----- Original Message -----
From: "George Brock-Nannestad" <[log in to unmask]>
> From: Patent Tactics, George Brock-Nannestad
> Karl Miller wrote, among which I would like to comment on
> > A friend of mine used to go the library once a week.
> > He would check out a stack of discs, take them home,
> > copy them, make color copies of the covers, catalog his copy and add
> > them to his collection. *When he figured out he could download what he
> > for next to nothing, or record things via the internet radio for free
> > store them digitally, he realized his old way of doing things was not
> > productive...the illegality of his old ways didn't seem to bother him
> ----- I do not understand the last part (from the * I have inserted). What
> could download or record via internet radio is only a poor substitute for
> linear signal he could obtain by copying. Obviously, if he copied the fine
> linear signal to MP3, then the argument is valid. In Danish public
> there is a latency period subsequent to commercial publication of a CD,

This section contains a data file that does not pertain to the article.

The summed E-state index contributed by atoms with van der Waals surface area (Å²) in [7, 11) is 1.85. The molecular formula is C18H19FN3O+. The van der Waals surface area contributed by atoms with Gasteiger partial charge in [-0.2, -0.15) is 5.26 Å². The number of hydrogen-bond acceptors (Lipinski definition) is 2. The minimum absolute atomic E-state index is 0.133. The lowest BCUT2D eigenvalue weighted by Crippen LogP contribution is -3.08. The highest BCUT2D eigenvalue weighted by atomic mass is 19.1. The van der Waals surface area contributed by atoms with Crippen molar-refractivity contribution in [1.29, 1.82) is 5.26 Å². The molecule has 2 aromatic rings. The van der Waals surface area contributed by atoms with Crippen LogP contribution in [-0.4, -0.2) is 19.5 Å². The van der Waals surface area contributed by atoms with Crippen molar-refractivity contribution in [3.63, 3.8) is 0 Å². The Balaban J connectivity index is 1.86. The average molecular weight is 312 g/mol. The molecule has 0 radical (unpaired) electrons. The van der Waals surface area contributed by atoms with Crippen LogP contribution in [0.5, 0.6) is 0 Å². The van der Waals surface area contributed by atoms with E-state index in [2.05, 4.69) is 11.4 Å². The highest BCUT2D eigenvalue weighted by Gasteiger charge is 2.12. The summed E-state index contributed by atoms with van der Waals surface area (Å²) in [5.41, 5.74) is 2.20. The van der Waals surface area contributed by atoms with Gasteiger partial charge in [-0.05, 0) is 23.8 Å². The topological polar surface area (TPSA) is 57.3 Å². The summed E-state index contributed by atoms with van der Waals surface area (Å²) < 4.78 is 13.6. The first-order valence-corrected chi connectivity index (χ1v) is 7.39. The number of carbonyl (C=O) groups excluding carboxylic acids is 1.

> during which it cannot be "checked out" from a library. This is one of the
> necessary compromises, balancing the needs of record companies to have the
> market to themselves and the right to know and to study in-depth of the
> general public. Fair use is the buzz word that is almost forgotten.
But...it is often possible to download the actual digital data which makes
up a CD (if one has a very speedy connection or a whole lot of spare time!).
In some cases, the material is uploaded illegally to a peer-to-peer site...
in others it is made available legally, either by the copyright owner or
because the recording is in the public domain (in most countries, but NOT
the USA!). Keep in mind that in most cases if you "record" from the Internet
you are actually copying the sound file itself...or, in the case of an MP3,
a compressed (and thus slightly lower-quality) version of the file...
Steven C. Barr